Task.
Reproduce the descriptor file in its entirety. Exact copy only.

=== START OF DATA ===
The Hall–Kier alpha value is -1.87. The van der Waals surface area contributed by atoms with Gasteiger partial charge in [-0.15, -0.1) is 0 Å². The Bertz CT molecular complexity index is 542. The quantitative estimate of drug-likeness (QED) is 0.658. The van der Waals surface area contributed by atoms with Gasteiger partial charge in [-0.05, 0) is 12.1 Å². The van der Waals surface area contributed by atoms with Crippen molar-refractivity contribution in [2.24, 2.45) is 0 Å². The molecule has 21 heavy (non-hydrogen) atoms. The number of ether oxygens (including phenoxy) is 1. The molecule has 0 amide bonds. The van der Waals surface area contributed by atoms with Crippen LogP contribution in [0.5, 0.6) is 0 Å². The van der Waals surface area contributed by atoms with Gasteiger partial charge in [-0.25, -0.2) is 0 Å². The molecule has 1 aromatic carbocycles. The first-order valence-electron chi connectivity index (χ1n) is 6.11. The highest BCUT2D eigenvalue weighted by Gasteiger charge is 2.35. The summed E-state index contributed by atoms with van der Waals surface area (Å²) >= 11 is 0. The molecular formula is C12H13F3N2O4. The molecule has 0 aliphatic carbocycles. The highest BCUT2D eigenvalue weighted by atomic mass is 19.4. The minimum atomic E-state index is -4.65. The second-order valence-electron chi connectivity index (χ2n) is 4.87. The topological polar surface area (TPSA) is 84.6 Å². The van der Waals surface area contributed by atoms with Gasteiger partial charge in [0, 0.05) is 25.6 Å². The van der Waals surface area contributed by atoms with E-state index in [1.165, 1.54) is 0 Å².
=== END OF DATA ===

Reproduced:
The Hall–Kier alpha value is -1.87. The van der Waals surface area contributed by atoms with Gasteiger partial charge in [-0.15, -0.1) is 0 Å². The Bertz CT molecular complexity index is 542. The quantitative estimate of drug-likeness (QED) is 0.658. The van der Waals surface area contributed by atoms with Gasteiger partial charge in [-0.05, 0) is 12.1 Å². The van der Waals surface area contributed by atoms with Crippen molar-refractivity contribution in [2.24, 2.45) is 0 Å². The molecule has 21 heavy (non-hydrogen) atoms. The number of ether oxygens (including phenoxy) is 1. The molecule has 0 amide bonds. The van der Waals surface area contributed by atoms with Crippen LogP contribution in [0.5, 0.6) is 0 Å². The van der Waals surface area contributed by atoms with Gasteiger partial charge in [-0.25, -0.2) is 0 Å². The molecule has 1 aromatic carbocycles. The first-order valence-electron chi connectivity index (χ1n) is 6.11. The highest BCUT2D eigenvalue weighted by Gasteiger charge is 2.35. The summed E-state index contributed by atoms with van der Waals surface area (Å²) >= 11 is 0. The molecular formula is C12H13F3N2O4. The molecule has 0 aliphatic carbocycles. The highest BCUT2D eigenvalue weighted by atomic mass is 19.4. The minimum atomic E-state index is -4.65. The second-order valence-electron chi connectivity index (χ2n) is 4.87. The topological polar surface area (TPSA) is 84.6 Å². The van der Waals surface area contributed by atoms with Gasteiger partial charge in [0, 0.05) is 25.6 Å². The van der Waals surface area contributed by atoms with E-state index in [1.165, 1.54) is 0 Å².